Mark Surridge, Ernst and Young LLP, explained that the audit had commenced with two significant risks over the financial statement. The extent of the work that the external auditors planned to perform in relation to the significant risks was set out in the report, and the Committee could take assurances from work that the external auditors had undertaken. Assurance was given that there was no issues to report in relation to the significant risk that management may override controls and manipulate the financial statement in a way that they should not. Secondly,  regarding the significant risk around expenditure recognition which was essentially the undercounting of expenditure to manage the financial position incorrectly,  a variety of procedures had been undertaken to give the Committee assurance that the expenditure in the financial statement was not materially misstated. The PFI work was very technical and took time to conclude due to the nature of interpretation and judgement required. There were some adjustments to the accounts but none of the adjustments impacted on the County Council’s general fund as they were all financial reporting technical adjustments that mostly moved figures around the accounts but did not affect the overall financial resilience of the organisation.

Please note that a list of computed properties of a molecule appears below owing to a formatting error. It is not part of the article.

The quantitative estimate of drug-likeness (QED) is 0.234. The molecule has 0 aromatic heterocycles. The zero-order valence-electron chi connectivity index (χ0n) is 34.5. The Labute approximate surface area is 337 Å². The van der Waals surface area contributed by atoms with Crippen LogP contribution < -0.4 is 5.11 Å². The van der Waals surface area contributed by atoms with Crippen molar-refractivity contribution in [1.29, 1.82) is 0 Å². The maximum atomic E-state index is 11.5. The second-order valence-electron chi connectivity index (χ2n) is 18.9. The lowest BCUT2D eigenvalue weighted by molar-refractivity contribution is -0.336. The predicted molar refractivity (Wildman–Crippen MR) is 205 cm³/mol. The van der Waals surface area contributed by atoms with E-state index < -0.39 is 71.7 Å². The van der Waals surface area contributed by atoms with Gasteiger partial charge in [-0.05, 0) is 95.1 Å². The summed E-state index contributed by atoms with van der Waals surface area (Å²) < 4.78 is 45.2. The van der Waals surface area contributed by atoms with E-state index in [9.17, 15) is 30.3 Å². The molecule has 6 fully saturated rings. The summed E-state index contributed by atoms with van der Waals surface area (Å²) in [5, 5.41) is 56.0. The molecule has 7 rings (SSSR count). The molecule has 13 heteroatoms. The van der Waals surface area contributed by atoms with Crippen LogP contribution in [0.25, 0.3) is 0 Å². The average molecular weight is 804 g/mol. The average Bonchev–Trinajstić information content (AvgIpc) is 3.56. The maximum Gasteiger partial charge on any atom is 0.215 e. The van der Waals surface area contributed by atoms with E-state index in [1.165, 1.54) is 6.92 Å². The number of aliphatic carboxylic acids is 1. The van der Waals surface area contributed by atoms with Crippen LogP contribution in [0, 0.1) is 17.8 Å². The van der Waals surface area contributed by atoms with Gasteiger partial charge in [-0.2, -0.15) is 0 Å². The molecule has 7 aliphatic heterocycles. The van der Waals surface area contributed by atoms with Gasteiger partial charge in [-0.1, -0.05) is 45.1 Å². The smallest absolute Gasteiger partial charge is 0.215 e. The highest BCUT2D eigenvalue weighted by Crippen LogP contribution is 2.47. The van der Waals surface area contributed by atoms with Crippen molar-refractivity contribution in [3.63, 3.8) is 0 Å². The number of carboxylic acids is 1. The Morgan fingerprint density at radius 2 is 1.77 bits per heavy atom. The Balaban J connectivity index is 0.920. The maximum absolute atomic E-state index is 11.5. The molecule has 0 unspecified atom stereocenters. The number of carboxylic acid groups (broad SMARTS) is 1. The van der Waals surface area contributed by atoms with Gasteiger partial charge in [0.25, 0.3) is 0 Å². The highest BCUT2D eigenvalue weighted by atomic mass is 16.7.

A Member referred to the Governance Statement which had stated that to achieve savings and do more and better for less, a Challenge Board had been set up including the Deputy Leader, Chief Executive and Director of Finance and Resources. This Board was responsible for finding savings and value for money. The auditors’ key findings however identified significant risk that insufficient arrangements were in place to identify savings to bridge the financial gap. It was queried if the present arrangements were insufficient or if the governance system was working well in finding these savings?